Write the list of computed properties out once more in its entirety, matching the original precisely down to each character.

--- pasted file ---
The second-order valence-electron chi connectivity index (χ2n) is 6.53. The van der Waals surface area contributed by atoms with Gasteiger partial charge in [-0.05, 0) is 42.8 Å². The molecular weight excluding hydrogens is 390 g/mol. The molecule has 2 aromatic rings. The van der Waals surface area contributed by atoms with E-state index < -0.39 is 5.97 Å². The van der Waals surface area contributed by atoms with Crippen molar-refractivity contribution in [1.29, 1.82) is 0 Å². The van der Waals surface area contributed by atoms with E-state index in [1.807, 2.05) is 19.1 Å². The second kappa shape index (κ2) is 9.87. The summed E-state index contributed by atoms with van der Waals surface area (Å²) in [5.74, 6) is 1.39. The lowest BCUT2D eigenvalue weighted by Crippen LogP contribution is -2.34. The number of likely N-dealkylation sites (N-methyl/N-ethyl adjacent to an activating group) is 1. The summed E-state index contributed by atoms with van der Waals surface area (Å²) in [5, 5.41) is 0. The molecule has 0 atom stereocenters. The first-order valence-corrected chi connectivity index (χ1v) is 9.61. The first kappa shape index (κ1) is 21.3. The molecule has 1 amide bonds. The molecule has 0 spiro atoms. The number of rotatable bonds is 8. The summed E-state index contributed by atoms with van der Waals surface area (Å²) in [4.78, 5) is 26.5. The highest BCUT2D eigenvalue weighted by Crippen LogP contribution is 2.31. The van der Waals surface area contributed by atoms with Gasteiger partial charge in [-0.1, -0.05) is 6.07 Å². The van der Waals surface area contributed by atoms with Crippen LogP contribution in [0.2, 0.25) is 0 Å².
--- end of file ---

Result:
The second-order valence-electron chi connectivity index (χ2n) is 6.53. The van der Waals surface area contributed by atoms with Gasteiger partial charge in [-0.05, 0) is 42.8 Å². The molecular weight excluding hydrogens is 390 g/mol. The molecule has 2 aromatic rings. The van der Waals surface area contributed by atoms with E-state index < -0.39 is 5.97 Å². The van der Waals surface area contributed by atoms with Crippen molar-refractivity contribution in [1.29, 1.82) is 0 Å². The van der Waals surface area contributed by atoms with E-state index in [1.807, 2.05) is 19.1 Å². The second kappa shape index (κ2) is 9.87. The summed E-state index contributed by atoms with van der Waals surface area (Å²) in [5.74, 6) is 1.39. The lowest BCUT2D eigenvalue weighted by Crippen LogP contribution is -2.34. The number of likely N-dealkylation sites (N-methyl/N-ethyl adjacent to an activating group) is 1. The summed E-state index contributed by atoms with van der Waals surface area (Å²) in [5, 5.41) is 0. The molecule has 0 atom stereocenters. The first-order valence-corrected chi connectivity index (χ1v) is 9.61. The first kappa shape index (κ1) is 21.3. The molecule has 1 amide bonds. The molecule has 0 spiro atoms. The number of rotatable bonds is 8. The summed E-state index contributed by atoms with van der Waals surface area (Å²) in [4.78, 5) is 26.5. The highest BCUT2D eigenvalue weighted by Crippen LogP contribution is 2.31. The van der Waals surface area contributed by atoms with Gasteiger partial charge in [-0.1, -0.05) is 6.07 Å². The van der Waals surface area contributed by atoms with Crippen LogP contribution in [0.2, 0.25) is 0 Å².